As the World Cup approaches, excitement among fans of the Croatian and Serbia-Montenegrin teams is reaching fever pitch.
By Georgi Mitev-Shantek for Southeast European Times in Belgrade – 26/05/06
Serbia-Montenegro's national football team players carry a goal during the team's first training day in Belgrade, on Sunday (21 May). [Getty Images]
At football's World Cup, which will be held in Germany from 9 June to 9 July, two national teams -- Croatia and Serbia-Montenegro -- will represent Southeast Europe. Croatia has been placed in Group F, along with Japan, Australia and Brazil. Serbia-Montenegro has been placed in Group C, along with Argentina, the Netherlands and Ivory Coast.
Although the 21 May referendum gave Montenegro its independence from neighbouring Serbia, the two will remain united for the championship. "First, I'll support Montenegro as I always did," said Montenegrin Prime Minister Milo Djukanovic, a former basketball player and sports fan. "Next, I always support our neighbours."
Footballers from this part of Europe face an uphill battle to fight their way among 32 world teams. Where football is concerned, all Balkan nations are alike -- they want their favourites to play with the dazzling skill of "European Brazilians", and success is only recognised through high scores.
The teams from Croatia and Serbia-Montenegro come to the championship unbeaten in the qualifying rounds. After having gained independence in 1991, Croatia will be taking part in its third World Cup in a row, ranking 19 on FIFA's list.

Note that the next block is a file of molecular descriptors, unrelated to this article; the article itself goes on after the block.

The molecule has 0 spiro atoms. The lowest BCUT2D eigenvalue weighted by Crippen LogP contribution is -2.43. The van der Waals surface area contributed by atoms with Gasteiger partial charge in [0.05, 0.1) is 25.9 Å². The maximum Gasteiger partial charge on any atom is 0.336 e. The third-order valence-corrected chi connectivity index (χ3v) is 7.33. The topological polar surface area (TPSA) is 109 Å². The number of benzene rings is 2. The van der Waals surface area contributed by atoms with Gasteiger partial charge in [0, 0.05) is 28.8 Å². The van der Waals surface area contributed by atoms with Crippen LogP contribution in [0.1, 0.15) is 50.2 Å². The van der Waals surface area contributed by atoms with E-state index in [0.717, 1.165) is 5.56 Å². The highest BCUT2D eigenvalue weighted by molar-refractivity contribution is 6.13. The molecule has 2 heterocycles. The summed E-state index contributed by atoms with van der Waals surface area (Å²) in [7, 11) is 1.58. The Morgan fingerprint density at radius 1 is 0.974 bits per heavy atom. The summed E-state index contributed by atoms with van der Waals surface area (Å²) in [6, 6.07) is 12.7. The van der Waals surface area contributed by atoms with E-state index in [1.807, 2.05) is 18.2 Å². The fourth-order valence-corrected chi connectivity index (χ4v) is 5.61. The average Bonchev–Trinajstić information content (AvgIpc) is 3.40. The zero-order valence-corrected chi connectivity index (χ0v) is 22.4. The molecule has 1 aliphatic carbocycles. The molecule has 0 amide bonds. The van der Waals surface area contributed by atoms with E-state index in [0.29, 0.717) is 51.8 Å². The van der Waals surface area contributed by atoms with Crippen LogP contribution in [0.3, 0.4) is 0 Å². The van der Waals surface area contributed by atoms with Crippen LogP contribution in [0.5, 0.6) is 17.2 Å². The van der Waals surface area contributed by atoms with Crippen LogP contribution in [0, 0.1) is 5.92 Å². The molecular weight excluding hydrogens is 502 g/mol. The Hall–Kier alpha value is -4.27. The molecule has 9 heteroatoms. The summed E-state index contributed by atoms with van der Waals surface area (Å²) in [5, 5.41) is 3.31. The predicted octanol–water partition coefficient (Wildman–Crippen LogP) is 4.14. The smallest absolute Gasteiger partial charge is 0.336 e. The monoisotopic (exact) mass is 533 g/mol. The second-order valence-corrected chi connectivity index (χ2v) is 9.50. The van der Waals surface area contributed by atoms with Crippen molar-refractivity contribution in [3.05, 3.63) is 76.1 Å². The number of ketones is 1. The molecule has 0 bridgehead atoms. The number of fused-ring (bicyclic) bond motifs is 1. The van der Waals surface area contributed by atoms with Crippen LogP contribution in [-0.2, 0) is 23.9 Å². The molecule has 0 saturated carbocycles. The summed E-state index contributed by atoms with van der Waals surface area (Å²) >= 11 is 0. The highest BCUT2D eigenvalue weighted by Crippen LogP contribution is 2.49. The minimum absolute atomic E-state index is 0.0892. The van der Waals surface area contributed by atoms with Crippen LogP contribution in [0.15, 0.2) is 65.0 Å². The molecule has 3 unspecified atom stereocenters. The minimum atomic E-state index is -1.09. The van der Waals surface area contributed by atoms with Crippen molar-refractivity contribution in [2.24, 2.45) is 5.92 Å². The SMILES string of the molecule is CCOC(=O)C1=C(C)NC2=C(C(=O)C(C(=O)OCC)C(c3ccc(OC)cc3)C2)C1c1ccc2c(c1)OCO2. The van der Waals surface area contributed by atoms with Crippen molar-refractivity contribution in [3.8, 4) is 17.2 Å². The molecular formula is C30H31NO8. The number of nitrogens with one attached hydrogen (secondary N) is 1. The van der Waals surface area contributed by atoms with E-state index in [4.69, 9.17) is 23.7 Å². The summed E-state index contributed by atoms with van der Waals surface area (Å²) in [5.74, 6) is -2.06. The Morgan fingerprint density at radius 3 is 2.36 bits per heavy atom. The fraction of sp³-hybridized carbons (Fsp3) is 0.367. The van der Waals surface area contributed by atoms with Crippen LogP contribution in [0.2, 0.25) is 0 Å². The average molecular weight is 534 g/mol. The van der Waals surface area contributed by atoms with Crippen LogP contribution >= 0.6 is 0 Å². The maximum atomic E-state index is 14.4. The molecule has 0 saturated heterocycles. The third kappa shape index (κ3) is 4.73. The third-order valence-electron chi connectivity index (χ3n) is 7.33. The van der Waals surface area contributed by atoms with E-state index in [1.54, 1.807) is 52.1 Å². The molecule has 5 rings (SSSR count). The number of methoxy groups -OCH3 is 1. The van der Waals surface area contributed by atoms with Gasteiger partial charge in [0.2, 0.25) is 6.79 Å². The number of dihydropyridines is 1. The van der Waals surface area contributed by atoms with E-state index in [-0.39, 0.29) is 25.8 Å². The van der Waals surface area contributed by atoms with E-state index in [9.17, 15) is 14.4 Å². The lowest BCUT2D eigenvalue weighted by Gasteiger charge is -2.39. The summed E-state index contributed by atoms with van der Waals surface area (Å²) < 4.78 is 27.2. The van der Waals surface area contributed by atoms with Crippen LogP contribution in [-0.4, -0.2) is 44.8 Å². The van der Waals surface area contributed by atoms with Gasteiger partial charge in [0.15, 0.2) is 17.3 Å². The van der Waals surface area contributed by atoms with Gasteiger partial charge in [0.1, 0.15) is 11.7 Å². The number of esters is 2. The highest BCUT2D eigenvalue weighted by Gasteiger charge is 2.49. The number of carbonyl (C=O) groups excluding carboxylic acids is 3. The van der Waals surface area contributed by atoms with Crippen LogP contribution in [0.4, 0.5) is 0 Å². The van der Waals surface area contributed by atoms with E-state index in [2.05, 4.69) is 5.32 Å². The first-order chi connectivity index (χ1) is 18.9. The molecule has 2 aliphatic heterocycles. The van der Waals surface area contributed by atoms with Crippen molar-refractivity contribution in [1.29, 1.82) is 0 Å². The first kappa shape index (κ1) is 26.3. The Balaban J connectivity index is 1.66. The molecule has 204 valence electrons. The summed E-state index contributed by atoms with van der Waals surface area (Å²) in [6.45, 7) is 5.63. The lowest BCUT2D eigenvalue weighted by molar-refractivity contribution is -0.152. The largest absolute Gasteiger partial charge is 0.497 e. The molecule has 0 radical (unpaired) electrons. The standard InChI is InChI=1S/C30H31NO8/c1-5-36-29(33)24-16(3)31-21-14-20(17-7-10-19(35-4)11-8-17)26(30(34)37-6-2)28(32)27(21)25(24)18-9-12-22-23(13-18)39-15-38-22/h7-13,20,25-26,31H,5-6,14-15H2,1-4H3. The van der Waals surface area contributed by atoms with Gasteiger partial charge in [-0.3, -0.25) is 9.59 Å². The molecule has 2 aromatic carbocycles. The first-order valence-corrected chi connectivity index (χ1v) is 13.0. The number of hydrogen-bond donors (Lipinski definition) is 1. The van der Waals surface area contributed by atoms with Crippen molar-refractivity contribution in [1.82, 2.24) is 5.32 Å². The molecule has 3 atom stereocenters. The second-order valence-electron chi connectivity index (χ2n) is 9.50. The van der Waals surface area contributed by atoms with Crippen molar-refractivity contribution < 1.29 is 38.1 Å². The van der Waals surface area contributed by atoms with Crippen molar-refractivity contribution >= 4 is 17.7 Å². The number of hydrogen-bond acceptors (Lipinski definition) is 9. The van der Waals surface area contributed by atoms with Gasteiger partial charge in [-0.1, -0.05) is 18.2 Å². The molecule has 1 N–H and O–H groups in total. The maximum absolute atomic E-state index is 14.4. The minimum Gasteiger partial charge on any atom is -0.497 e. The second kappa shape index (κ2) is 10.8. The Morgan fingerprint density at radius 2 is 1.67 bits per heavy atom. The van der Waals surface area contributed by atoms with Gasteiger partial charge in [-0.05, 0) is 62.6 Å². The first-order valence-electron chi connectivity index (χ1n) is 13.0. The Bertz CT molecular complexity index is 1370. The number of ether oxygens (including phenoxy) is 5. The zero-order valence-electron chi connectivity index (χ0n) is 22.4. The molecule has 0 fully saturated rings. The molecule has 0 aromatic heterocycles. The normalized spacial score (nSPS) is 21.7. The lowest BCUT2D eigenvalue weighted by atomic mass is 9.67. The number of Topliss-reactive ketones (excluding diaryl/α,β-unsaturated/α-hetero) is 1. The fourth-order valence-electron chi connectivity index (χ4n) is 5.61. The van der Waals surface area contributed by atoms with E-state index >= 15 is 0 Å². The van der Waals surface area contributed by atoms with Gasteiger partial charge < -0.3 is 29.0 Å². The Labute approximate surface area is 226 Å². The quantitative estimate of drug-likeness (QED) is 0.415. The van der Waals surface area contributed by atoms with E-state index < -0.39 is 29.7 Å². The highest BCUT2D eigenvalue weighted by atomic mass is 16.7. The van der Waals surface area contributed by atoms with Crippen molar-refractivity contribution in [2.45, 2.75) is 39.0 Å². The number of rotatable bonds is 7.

Croatian manager Zlatko Kranjcar has a young team, with his son, Nick, as the leading player. Their home supporters are expecting the team to repeat their success at the 1998 World Cup in France, where they came in third. Though the Croatians are in the same group as Brazil, the odds-on winner, they are expected to advance to the second round.
As the heir to the Yugoslav national team, this is Serbia-Montenegro's eighth appearance in the world championship. Its best results were in 1930 and 1962, when Yugoslavia reached the semifinals. Younger generations do not remember that far back and are eager for new victories, after many years of drought. Manager Ilija Petkovic has managed to shape his team -- which formerly registered losses to outsiders such as Azerbaijan -- into one that has allowed only one goal in its last ten qualification games.
Football experts say that Serbia-Montenegro could be the surprise of this World Cup, based on the team's exceptional defensive game, unconventional for a Balkan team. British journalists call the quartet of Mladen Krstajic (Shalke), Nemanja Vidic (Manchester United), Goran Gavrancic (Dinamo Kyev) and Ivica Dragutinovic (Sevilla) the "fantastic quartet" and the top European defence.
Unfortunately, the airy Balkan style of football will not be demonstrated this time by teams from Slovenia (one appearance), Bulgaria (six appearances), Romania (seven appearances), and above all Turkey (three appearances). The absence of the latter team is perhaps the greatest disappointment of the qualifiers. In the last World Cup, Turkey made it all the way to the semifinals and was defeated by the seemingly invincible Brazilians.